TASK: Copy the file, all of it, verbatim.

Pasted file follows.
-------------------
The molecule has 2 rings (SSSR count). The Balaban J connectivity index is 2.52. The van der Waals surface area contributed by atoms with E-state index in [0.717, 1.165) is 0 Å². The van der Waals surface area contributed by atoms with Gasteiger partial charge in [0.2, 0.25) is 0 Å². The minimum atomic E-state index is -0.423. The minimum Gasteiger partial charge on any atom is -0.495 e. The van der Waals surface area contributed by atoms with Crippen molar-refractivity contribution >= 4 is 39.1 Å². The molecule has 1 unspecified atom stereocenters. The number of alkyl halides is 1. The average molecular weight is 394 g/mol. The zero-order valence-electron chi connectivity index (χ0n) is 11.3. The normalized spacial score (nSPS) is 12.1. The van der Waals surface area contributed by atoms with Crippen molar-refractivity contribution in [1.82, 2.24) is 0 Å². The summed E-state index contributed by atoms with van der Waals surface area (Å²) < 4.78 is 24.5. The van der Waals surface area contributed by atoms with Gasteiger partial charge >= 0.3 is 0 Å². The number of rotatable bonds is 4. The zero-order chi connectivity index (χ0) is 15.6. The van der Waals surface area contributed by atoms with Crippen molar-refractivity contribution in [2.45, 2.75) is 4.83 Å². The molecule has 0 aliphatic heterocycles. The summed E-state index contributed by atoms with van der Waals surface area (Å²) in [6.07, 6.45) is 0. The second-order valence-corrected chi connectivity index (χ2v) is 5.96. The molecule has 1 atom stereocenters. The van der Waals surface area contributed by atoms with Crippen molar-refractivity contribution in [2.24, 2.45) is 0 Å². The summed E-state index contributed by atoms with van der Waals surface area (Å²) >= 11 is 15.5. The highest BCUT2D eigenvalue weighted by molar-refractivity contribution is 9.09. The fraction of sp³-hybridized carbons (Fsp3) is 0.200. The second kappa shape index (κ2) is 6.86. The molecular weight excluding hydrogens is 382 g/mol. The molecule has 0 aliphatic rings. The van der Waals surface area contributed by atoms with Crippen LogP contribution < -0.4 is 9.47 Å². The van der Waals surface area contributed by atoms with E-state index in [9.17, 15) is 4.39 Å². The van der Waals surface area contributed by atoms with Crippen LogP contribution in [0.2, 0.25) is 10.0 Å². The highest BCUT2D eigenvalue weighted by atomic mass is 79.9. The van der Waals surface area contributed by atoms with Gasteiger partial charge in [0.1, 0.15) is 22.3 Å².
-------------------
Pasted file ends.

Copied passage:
The molecule has 2 rings (SSSR count). The Balaban J connectivity index is 2.52. The van der Waals surface area contributed by atoms with E-state index in [0.717, 1.165) is 0 Å². The van der Waals surface area contributed by atoms with Gasteiger partial charge in [0.2, 0.25) is 0 Å². The minimum atomic E-state index is -0.423. The minimum Gasteiger partial charge on any atom is -0.495 e. The van der Waals surface area contributed by atoms with Crippen molar-refractivity contribution >= 4 is 39.1 Å². The molecule has 1 unspecified atom stereocenters. The number of alkyl halides is 1. The average molecular weight is 394 g/mol. The zero-order valence-electron chi connectivity index (χ0n) is 11.3. The normalized spacial score (nSPS) is 12.1. The van der Waals surface area contributed by atoms with Crippen molar-refractivity contribution in [1.82, 2.24) is 0 Å². The summed E-state index contributed by atoms with van der Waals surface area (Å²) < 4.78 is 24.5. The van der Waals surface area contributed by atoms with Gasteiger partial charge >= 0.3 is 0 Å². The number of rotatable bonds is 4. The zero-order chi connectivity index (χ0) is 15.6. The van der Waals surface area contributed by atoms with Crippen molar-refractivity contribution in [2.45, 2.75) is 4.83 Å². The molecule has 0 aliphatic heterocycles. The summed E-state index contributed by atoms with van der Waals surface area (Å²) in [6.07, 6.45) is 0. The second-order valence-corrected chi connectivity index (χ2v) is 5.96. The molecule has 1 atom stereocenters. The van der Waals surface area contributed by atoms with Crippen molar-refractivity contribution in [2.24, 2.45) is 0 Å². The summed E-state index contributed by atoms with van der Waals surface area (Å²) >= 11 is 15.5. The highest BCUT2D eigenvalue weighted by molar-refractivity contribution is 9.09. The fraction of sp³-hybridized carbons (Fsp3) is 0.200. The second kappa shape index (κ2) is 6.86. The molecular weight excluding hydrogens is 382 g/mol. The molecule has 0 aliphatic rings. The van der Waals surface area contributed by atoms with Crippen LogP contribution < -0.4 is 9.47 Å². The van der Waals surface area contributed by atoms with E-state index in [9.17, 15) is 4.39 Å². The van der Waals surface area contributed by atoms with Crippen LogP contribution in [0.2, 0.25) is 10.0 Å². The highest BCUT2D eigenvalue weighted by atomic mass is 79.9. The van der Waals surface area contributed by atoms with Gasteiger partial charge in [0.1, 0.15) is 22.3 Å².